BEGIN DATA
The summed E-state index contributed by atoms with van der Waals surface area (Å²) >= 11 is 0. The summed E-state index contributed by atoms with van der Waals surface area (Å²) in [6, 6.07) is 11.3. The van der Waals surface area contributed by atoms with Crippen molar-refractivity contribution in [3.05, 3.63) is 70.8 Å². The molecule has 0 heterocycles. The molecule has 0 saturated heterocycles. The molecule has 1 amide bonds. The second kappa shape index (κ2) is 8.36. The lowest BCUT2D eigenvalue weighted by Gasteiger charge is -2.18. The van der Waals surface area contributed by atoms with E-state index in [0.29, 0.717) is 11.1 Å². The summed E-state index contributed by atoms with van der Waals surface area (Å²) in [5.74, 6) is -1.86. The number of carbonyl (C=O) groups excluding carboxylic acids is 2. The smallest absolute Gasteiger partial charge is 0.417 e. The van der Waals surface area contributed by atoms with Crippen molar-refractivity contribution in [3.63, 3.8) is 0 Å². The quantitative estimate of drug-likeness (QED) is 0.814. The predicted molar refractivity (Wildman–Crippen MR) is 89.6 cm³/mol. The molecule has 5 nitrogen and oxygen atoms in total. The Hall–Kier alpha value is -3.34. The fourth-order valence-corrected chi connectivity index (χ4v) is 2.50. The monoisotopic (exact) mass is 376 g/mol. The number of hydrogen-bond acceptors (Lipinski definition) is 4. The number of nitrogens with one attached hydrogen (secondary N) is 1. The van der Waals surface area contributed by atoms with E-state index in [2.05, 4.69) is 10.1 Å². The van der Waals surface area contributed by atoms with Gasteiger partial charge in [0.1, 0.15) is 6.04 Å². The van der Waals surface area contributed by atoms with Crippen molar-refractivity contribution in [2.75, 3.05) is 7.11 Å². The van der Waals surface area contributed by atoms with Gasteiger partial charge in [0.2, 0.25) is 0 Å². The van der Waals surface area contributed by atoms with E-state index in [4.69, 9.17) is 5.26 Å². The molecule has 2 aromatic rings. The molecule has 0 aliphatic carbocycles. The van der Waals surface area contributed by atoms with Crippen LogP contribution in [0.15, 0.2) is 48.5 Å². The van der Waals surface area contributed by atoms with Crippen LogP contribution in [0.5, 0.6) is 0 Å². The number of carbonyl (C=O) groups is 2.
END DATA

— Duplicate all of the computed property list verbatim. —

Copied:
The summed E-state index contributed by atoms with van der Waals surface area (Å²) >= 11 is 0. The summed E-state index contributed by atoms with van der Waals surface area (Å²) in [6, 6.07) is 11.3. The van der Waals surface area contributed by atoms with Crippen molar-refractivity contribution in [3.05, 3.63) is 70.8 Å². The molecule has 0 heterocycles. The molecule has 0 saturated heterocycles. The molecule has 1 amide bonds. The second kappa shape index (κ2) is 8.36. The lowest BCUT2D eigenvalue weighted by Gasteiger charge is -2.18. The van der Waals surface area contributed by atoms with E-state index in [0.29, 0.717) is 11.1 Å². The summed E-state index contributed by atoms with van der Waals surface area (Å²) in [5.74, 6) is -1.86. The number of carbonyl (C=O) groups excluding carboxylic acids is 2. The smallest absolute Gasteiger partial charge is 0.417 e. The van der Waals surface area contributed by atoms with Crippen molar-refractivity contribution in [3.63, 3.8) is 0 Å². The quantitative estimate of drug-likeness (QED) is 0.814. The predicted molar refractivity (Wildman–Crippen MR) is 89.6 cm³/mol. The molecule has 5 nitrogen and oxygen atoms in total. The Hall–Kier alpha value is -3.34. The fourth-order valence-corrected chi connectivity index (χ4v) is 2.50. The monoisotopic (exact) mass is 376 g/mol. The number of hydrogen-bond acceptors (Lipinski definition) is 4. The number of nitrogens with one attached hydrogen (secondary N) is 1. The van der Waals surface area contributed by atoms with E-state index in [2.05, 4.69) is 10.1 Å². The van der Waals surface area contributed by atoms with Gasteiger partial charge in [0.1, 0.15) is 6.04 Å². The van der Waals surface area contributed by atoms with Crippen molar-refractivity contribution in [2.75, 3.05) is 7.11 Å². The van der Waals surface area contributed by atoms with Gasteiger partial charge in [0.2, 0.25) is 0 Å². The van der Waals surface area contributed by atoms with E-state index in [4.69, 9.17) is 5.26 Å². The molecule has 2 aromatic rings. The molecule has 0 aliphatic carbocycles. The van der Waals surface area contributed by atoms with Crippen LogP contribution in [0.15, 0.2) is 48.5 Å². The van der Waals surface area contributed by atoms with Crippen LogP contribution in [0.5, 0.6) is 0 Å². The number of carbonyl (C=O) groups is 2.